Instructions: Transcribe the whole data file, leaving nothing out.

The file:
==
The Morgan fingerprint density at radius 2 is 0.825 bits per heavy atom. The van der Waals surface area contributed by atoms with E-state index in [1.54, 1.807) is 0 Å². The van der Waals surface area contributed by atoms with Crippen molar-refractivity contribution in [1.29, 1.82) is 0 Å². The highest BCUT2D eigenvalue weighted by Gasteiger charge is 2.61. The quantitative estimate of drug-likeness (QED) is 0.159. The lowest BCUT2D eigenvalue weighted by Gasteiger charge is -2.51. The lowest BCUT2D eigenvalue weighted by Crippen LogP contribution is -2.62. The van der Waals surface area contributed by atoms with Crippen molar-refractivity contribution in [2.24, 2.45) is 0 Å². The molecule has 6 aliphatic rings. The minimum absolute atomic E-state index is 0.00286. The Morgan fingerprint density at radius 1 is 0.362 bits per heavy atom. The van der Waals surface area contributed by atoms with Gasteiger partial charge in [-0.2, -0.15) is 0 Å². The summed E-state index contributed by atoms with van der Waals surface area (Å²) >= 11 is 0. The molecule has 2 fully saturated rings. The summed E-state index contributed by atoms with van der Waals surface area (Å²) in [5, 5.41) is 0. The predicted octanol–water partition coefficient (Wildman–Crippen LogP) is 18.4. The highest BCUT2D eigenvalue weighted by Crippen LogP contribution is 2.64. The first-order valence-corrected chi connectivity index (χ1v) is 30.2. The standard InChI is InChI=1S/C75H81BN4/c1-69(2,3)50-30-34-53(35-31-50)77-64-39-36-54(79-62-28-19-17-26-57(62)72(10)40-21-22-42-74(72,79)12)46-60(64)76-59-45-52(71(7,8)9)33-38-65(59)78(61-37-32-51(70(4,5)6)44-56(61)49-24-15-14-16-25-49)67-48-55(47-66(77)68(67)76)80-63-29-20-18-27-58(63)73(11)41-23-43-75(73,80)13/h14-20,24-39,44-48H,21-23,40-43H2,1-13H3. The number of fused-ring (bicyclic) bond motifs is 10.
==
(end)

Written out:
The Morgan fingerprint density at radius 2 is 0.825 bits per heavy atom. The van der Waals surface area contributed by atoms with E-state index in [1.54, 1.807) is 0 Å². The van der Waals surface area contributed by atoms with Crippen molar-refractivity contribution in [1.29, 1.82) is 0 Å². The highest BCUT2D eigenvalue weighted by Gasteiger charge is 2.61. The quantitative estimate of drug-likeness (QED) is 0.159. The lowest BCUT2D eigenvalue weighted by Gasteiger charge is -2.51. The lowest BCUT2D eigenvalue weighted by Crippen LogP contribution is -2.62. The van der Waals surface area contributed by atoms with Crippen molar-refractivity contribution in [2.24, 2.45) is 0 Å². The molecule has 6 aliphatic rings. The minimum absolute atomic E-state index is 0.00286. The Morgan fingerprint density at radius 1 is 0.362 bits per heavy atom. The van der Waals surface area contributed by atoms with Gasteiger partial charge in [-0.2, -0.15) is 0 Å². The summed E-state index contributed by atoms with van der Waals surface area (Å²) >= 11 is 0. The molecule has 2 fully saturated rings. The summed E-state index contributed by atoms with van der Waals surface area (Å²) in [5, 5.41) is 0. The predicted octanol–water partition coefficient (Wildman–Crippen LogP) is 18.4. The highest BCUT2D eigenvalue weighted by Crippen LogP contribution is 2.64. The first-order valence-corrected chi connectivity index (χ1v) is 30.2. The standard InChI is InChI=1S/C75H81BN4/c1-69(2,3)50-30-34-53(35-31-50)77-64-39-36-54(79-62-28-19-17-26-57(62)72(10)40-21-22-42-74(72,79)12)46-60(64)76-59-45-52(71(7,8)9)33-38-65(59)78(61-37-32-51(70(4,5)6)44-56(61)49-24-15-14-16-25-49)67-48-55(47-66(77)68(67)76)80-63-29-20-18-27-58(63)73(11)41-23-43-75(73,80)13/h14-20,24-39,44-48H,21-23,40-43H2,1-13H3. The number of fused-ring (bicyclic) bond motifs is 10.